We have all thought it at some point in our management career.

Once you have thought it, the mind quickly paints the rosy picture of how your business will glide more smoothly and be less stressful (think having a full body massage performed by an army of furry kittens whilst inadvertently coming up with a simple solution to world peace) once the problem individual isn’t around.

But how do we get to this happy place?

Well, in a traditional business you would probably email HR, tell them that Jonny has been stealing the paperclips again, and that he has already been warned. Jonny is then accompanied from the building (muttering about his 12 kids and sick mother) by some large security types. Your HR manager then drops a carefully crafted termination letter in Jonny’s lap on the sidewalk. Completing the look of the defeated, crumpled ex-employee.

Whether it be:

  • the sales person who can’t sell
  • the relationship manager who can drain all your energy after 30 seconds of the most mind-numbingly depressing conversation at the coffee machine
  • the solutions architect who can find a problem to every solution
  • or the party girl* who is often late in the morning and spends her office time wearing dark glasses and gazing at her computer screen hungover, while pretending to do some work

you will still find yourself asking the question…

How do I get rid of this guy*?

Allow me to tell you. It’s a simple process that always starts with a simple question:

Why do you want to terminate them?

In the case of Jonny, it’s a nice easy immediate termination ‘with cause’ or ‘gross misconduct’. Jonny stole from you and, even in some of the craziest countries in the world (to employ), criminal acts are normally a clear reason to part ways.

“But,” I hear you cry, “George in sales just is not very good, he’s been here years and is just lazy. How do I get rid of this guy?”

This is a common question from our clients (in fact a more common ‘request’ from our clients tends to be, fire this guy please). Again, Why?

In this case, George not being ‘very good’ (probably) means that you can’t just fire him. Sorry.

It’s going to be a drawn-out process of performance management, a series of warnings and meetings until George either:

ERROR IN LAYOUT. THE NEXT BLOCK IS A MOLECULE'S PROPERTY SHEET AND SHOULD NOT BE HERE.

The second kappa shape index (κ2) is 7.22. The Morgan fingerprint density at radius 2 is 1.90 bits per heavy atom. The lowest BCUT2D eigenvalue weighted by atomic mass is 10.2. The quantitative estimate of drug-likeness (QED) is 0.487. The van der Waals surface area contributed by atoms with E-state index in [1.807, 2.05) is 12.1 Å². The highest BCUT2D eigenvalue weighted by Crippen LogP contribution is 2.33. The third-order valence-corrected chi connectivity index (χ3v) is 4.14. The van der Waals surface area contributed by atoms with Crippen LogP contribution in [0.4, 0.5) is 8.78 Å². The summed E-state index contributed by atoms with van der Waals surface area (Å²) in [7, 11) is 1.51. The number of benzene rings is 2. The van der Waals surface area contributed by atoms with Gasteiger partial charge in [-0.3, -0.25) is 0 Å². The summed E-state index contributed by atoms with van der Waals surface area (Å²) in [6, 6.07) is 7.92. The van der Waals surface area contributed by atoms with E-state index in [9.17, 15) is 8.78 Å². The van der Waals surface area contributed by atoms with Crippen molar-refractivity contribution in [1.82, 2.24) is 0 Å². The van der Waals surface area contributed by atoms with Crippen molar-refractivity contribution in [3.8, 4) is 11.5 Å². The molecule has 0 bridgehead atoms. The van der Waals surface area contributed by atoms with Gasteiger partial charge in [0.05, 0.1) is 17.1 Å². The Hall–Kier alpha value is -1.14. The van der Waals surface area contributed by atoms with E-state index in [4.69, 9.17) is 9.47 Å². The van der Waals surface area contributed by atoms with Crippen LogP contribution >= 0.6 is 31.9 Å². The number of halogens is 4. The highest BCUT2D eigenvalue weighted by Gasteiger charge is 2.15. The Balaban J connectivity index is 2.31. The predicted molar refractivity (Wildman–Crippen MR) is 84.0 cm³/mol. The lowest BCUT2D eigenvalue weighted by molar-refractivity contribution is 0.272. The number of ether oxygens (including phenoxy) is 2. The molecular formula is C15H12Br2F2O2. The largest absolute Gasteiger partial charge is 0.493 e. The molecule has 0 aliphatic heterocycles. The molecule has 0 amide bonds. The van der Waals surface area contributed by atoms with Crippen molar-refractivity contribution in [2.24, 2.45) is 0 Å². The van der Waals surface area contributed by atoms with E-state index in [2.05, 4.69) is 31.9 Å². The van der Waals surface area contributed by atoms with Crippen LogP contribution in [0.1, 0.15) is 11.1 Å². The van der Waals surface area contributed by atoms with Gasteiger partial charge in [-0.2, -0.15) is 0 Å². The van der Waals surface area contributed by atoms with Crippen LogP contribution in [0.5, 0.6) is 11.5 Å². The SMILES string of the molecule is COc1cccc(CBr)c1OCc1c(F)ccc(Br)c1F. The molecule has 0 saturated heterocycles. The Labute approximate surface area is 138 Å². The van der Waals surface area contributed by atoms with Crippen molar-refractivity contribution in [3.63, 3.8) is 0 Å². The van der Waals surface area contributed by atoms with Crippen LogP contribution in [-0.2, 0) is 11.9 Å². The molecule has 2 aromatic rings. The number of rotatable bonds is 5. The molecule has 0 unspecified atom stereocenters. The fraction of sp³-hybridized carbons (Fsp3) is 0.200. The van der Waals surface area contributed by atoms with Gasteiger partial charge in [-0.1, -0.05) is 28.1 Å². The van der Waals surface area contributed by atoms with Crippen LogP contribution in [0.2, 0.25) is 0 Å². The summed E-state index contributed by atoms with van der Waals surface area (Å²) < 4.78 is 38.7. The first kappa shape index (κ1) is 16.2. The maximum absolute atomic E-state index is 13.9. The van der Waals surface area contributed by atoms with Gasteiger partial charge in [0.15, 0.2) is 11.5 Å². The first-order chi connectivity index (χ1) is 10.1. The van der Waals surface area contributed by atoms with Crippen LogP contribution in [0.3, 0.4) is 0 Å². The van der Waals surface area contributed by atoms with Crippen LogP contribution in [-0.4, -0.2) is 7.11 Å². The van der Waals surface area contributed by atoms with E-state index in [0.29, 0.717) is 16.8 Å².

A) picks up his game and becomes the salesperson superstar you want him to be

or

B) is fired for underperformance and joins Jonny on the sidewalk.

You may be lucky. It may be that George happens to work in Singapore and you can give him his contractual notice and show him to the door straight away.

You may be unfortunate and realise that George happens to work for you in France. Nothing short of a nuclear explosion destroying the whole country is going to dislodge George from his job in that case.

Now I can sense you screaming at me! “But Frank that works for me always hits his sales targets, he is always on time and I would trust him to care for my newborn child better than I would. How do I get rid of this guy*?”

Let me ask you this, Frank sounds like an amazing asset – why?

Oh, I see, Frank is amazing. But he is your TaB clear salesman for the whole of Europe and the company is pulling the product (shame, I liked TaB). In which case we will have to follow the redundancy process. It is going to cost you a little, but that’s the least you can do for amazing loyal Frank, right?

Of course, what you have here are some pretty ‘broad brushstrokes’ of advice.

In some countries, Germany for example, you may need to consult with the Works Council before anything can happen. In the UK, you’re free to restructure your positions as the needs of your business dictates, making redundancies an easy option if you act fairly!

If you want to know more about ‘getting rid of this guy’ in any country in the world, reach out to us at PEO Worldwide for a chat on (+44) (0)203 1370217 or mail us to arrange your stress-busting consultation.

We are happy to onboard, payroll, manage and, if needed, terminate your global employees and international assignees.

*Denotes a nonspecific gender and can be identified as male, female, trans, gender-neutral and any other type of gender that the reader may wish to categorise them as.